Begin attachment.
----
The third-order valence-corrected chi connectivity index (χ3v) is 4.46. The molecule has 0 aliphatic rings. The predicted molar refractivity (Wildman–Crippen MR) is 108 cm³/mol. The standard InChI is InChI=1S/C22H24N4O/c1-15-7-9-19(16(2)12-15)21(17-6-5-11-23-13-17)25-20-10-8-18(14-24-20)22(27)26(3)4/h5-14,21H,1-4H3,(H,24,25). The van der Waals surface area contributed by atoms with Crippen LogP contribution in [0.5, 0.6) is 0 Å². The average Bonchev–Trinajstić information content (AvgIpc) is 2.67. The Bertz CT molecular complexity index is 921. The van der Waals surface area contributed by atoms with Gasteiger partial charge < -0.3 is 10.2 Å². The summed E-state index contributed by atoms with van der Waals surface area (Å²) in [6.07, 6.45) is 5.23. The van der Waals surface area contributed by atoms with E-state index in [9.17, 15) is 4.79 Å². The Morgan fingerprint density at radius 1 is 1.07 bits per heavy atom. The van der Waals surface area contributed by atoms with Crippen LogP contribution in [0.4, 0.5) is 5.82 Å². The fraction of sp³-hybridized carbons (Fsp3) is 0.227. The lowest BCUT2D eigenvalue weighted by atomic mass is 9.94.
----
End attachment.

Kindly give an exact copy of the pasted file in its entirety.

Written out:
The third-order valence-corrected chi connectivity index (χ3v) is 4.46. The molecule has 0 aliphatic rings. The predicted molar refractivity (Wildman–Crippen MR) is 108 cm³/mol. The standard InChI is InChI=1S/C22H24N4O/c1-15-7-9-19(16(2)12-15)21(17-6-5-11-23-13-17)25-20-10-8-18(14-24-20)22(27)26(3)4/h5-14,21H,1-4H3,(H,24,25). The van der Waals surface area contributed by atoms with Crippen LogP contribution in [0.5, 0.6) is 0 Å². The average Bonchev–Trinajstić information content (AvgIpc) is 2.67. The Bertz CT molecular complexity index is 921. The van der Waals surface area contributed by atoms with Gasteiger partial charge < -0.3 is 10.2 Å². The summed E-state index contributed by atoms with van der Waals surface area (Å²) in [6.07, 6.45) is 5.23. The van der Waals surface area contributed by atoms with E-state index in [9.17, 15) is 4.79 Å². The Morgan fingerprint density at radius 1 is 1.07 bits per heavy atom. The van der Waals surface area contributed by atoms with Crippen LogP contribution in [0.4, 0.5) is 5.82 Å². The fraction of sp³-hybridized carbons (Fsp3) is 0.227. The lowest BCUT2D eigenvalue weighted by atomic mass is 9.94.